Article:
Many apologies for being AWOL from the blog at the beginning of the month.
I'm sure those of you with kids realize how crazy the end of the school year can be. The last day of school in our district was June 4th. We had your usual end of the year activites, concerts, whatnot. Multiply that by two kids. That week and the week leading up to it were INSANE.
Add to the mix that I "volunteered" (a.k.a. "was drafted") to help with Project Grad at the High School, and you see where this is going.
What's Project Grad? Project Grad is an after-graduation celebration designed to keep the kids out of trouble for one last night. Around here, it is held in the high school, goes from 10:00 p.m. until 5:00 in the morning, consists of all kinds of activities, food, celebrating, and is put on by the parents on a strictly volunteer basis. It really is a big "To Do." (For my HS buddies, it's like the Gambol without the dancing, since here Prom is actually held in May.)
This year's theme was "Senior Road Trip." Parents created different destinations to which Seniors would want to take a road trip. We had:
New York, complete with a minivan where kids could play "Cash Cab" like the tv show.
Miami, with two spray-on tattoo artists doing their own rendition of "Miami Ink."
New Orleans, kitted out for Mardi Gras.
California, including Disney, Hollywood, and Graumann's Chinese Theater, with a courtyard where the kids could draw their handprints and sign their names in the "cement."
You see where we're going with this.
Guess who got to build Graumann's Chinese Theater?
I'll give you three guesses and the first two don't count.
The finished product ended up being 15 feet tall, constructed of 2x2's, screws, yards of cardboard, caulk and paint. I designed the thing completely in my head, without benefit of knowing what the heck I was doing. I built it in my garage in sections, because the pieces needed to be transported in my van, and also because my garage isn't 15 feet high! I created "cradles" out of wood for multiple sections of the towers to sit in so they could be easily dismantled. I made a bas relief dragon out of a 5 foot tall cardboard box and caulk. AND I probably lost four pounds of water weight since the temperature decided to be in the 90's with high humidity!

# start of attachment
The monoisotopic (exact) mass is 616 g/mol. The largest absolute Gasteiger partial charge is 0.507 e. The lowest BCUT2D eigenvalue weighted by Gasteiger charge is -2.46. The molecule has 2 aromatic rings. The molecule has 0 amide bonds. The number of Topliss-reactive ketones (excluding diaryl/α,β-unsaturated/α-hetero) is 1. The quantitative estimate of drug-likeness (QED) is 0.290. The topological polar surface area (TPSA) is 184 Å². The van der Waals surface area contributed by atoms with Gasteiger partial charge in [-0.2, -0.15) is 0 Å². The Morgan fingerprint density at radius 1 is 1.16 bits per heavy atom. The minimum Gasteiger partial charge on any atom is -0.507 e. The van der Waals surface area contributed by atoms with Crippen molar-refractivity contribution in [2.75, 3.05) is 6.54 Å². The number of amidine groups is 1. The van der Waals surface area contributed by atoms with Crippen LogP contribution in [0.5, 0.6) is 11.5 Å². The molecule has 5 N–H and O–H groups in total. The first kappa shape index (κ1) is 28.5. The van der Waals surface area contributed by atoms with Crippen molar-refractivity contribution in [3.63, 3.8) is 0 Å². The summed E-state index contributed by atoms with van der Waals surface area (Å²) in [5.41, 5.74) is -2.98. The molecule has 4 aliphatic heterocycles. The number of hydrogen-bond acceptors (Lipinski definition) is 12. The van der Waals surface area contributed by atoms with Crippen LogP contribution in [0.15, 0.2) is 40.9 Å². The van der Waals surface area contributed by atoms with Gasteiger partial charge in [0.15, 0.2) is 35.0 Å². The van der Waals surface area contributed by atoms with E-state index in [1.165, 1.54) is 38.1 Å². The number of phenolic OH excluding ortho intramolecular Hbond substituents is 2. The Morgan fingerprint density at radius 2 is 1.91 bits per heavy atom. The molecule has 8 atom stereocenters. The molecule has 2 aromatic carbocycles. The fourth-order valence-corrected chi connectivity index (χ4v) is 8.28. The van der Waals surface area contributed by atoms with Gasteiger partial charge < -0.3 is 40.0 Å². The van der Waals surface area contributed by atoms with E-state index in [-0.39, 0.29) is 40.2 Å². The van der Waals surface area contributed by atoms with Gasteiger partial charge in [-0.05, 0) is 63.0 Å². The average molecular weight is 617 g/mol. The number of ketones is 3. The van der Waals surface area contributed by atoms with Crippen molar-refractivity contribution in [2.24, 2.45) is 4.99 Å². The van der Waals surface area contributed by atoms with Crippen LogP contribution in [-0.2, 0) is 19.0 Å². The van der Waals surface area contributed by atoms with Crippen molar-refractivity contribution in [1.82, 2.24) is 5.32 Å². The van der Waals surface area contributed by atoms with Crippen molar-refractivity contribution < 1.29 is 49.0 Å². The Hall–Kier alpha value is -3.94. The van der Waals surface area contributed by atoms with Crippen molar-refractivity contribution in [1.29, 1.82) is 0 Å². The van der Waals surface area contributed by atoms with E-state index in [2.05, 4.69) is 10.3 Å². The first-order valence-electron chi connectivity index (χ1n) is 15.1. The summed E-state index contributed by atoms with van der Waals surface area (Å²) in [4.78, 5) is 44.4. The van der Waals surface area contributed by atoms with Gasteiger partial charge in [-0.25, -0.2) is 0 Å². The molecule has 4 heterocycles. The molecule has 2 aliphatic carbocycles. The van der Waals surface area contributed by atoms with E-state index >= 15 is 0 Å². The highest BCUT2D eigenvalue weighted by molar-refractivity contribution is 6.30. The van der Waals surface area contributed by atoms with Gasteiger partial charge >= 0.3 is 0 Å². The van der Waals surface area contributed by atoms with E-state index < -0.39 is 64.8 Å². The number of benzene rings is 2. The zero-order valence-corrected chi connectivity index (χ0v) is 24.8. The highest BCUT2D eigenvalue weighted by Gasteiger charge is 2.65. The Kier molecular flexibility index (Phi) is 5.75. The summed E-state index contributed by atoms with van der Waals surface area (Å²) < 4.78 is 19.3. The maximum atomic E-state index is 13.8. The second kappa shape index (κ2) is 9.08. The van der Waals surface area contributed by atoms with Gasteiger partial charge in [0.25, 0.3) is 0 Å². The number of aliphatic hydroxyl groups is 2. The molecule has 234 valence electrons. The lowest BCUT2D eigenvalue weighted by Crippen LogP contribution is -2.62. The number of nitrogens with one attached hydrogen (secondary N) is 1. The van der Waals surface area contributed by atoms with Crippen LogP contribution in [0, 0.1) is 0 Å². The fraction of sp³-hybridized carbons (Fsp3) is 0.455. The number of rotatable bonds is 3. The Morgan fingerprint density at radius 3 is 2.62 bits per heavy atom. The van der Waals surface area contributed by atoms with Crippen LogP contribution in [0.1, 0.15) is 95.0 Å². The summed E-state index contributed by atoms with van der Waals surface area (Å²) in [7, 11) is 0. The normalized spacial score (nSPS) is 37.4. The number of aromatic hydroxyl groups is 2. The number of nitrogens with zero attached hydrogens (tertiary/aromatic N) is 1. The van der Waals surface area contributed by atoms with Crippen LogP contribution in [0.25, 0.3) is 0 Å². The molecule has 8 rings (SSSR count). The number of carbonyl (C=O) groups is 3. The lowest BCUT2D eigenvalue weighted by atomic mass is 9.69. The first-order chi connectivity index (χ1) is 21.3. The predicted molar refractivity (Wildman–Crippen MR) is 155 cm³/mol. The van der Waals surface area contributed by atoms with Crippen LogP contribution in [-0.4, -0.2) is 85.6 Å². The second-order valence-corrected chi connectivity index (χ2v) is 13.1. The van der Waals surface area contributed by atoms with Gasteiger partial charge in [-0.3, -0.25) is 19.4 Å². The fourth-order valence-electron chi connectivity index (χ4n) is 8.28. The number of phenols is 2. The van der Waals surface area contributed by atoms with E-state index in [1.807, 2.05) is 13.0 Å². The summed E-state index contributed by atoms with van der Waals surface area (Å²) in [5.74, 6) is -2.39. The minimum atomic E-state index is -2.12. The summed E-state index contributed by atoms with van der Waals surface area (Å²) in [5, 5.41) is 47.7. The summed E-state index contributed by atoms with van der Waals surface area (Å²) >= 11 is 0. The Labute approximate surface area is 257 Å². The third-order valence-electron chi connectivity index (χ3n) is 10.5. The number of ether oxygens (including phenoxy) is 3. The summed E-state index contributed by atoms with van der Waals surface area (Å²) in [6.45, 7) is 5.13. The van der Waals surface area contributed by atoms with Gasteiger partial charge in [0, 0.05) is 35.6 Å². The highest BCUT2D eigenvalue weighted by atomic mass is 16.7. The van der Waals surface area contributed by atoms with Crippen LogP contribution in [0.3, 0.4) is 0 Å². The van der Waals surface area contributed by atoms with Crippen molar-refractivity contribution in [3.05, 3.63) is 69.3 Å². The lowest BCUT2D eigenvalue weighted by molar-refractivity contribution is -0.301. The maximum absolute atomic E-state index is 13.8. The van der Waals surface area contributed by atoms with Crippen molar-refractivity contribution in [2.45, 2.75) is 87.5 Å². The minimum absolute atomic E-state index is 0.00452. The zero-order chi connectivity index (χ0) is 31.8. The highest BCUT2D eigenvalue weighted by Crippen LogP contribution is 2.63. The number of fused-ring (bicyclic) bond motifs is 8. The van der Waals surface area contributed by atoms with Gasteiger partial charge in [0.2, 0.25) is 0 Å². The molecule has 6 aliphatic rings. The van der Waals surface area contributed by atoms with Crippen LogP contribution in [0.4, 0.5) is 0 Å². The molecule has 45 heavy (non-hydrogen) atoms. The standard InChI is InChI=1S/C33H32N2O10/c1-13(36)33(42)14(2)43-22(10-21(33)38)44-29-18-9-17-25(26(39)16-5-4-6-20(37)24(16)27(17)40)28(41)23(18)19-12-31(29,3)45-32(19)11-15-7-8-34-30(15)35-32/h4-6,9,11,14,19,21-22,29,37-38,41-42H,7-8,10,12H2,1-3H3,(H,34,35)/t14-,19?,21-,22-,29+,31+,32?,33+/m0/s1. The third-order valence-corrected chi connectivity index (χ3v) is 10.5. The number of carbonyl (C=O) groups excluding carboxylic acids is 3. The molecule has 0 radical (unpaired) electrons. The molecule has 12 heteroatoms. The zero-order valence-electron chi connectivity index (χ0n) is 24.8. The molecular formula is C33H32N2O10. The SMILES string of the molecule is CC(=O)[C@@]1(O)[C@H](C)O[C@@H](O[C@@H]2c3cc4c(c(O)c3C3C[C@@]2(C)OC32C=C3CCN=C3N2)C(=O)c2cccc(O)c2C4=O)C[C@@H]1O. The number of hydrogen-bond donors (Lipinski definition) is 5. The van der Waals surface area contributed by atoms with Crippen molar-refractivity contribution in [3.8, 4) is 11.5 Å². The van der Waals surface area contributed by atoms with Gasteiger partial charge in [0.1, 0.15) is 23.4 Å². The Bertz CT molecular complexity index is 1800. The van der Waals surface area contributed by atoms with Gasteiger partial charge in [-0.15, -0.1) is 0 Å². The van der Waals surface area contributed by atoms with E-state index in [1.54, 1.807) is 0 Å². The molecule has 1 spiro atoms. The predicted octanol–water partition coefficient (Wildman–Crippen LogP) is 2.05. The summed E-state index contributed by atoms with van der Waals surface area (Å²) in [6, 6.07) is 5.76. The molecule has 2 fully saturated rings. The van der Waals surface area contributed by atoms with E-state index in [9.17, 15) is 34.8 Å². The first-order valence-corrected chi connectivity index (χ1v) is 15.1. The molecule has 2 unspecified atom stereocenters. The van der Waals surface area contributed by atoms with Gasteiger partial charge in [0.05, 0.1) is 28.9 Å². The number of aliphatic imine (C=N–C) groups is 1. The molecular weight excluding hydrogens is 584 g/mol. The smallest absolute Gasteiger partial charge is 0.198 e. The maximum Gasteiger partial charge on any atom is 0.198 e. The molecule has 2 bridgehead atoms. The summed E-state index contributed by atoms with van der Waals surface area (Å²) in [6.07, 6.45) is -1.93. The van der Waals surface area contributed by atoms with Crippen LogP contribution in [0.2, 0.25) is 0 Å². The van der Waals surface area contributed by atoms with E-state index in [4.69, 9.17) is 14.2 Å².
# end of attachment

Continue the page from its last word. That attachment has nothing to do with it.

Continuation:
Obviously, the whole thing was a prime example of biting off more than I could chew. Dear Dan kept offering to help, but when you don't have any idea what goes where and what you're doing next, it's hard to direct other people, you know? If I had had blueprints or some sort of directions, I could have handed him page 2 and let him go from there. But since I was making it all up as I went along, that wasn't possible.
Our friend Scott called it a "design build." I think that hit the nail on the head.
Anyway, I was building in my garage for the better part of a week, and then all the parents had to come to the high school as soon as school was out in order to decorate. Some of the displays that people had made needed days and days to assemble!
Parents were in the school from about 3:00 pm on Wednesday and worked almost continuously until Saturday afternoon. My friend Mary, the head of the decorating committee, was only getting four or five hours of sleep per night and spent the rest of the time at the school. Whew!
Here's a photo of my finished product:
The lamp-posts are over 7 feet tall, if that gives you any perspective.
The dragon was made with caulk, and then I rag painted the whole thing with paint that had actual bronze chips in it to make it look like hammered metal.
I started the cement autographs in order to encourage the students to do something similar. Look who I picked to do! :)
Just for yucks, here's the real one (although I believe this is at Disney's MGM Studios in Orlando):
Anyway, after all was said and done, Project Grad looked wonderful. It also had its best attendance in years -- out of 500-something seniors, more than 300 were there. That says alot!
I won't be doing it again. Ever. Not kidding. :)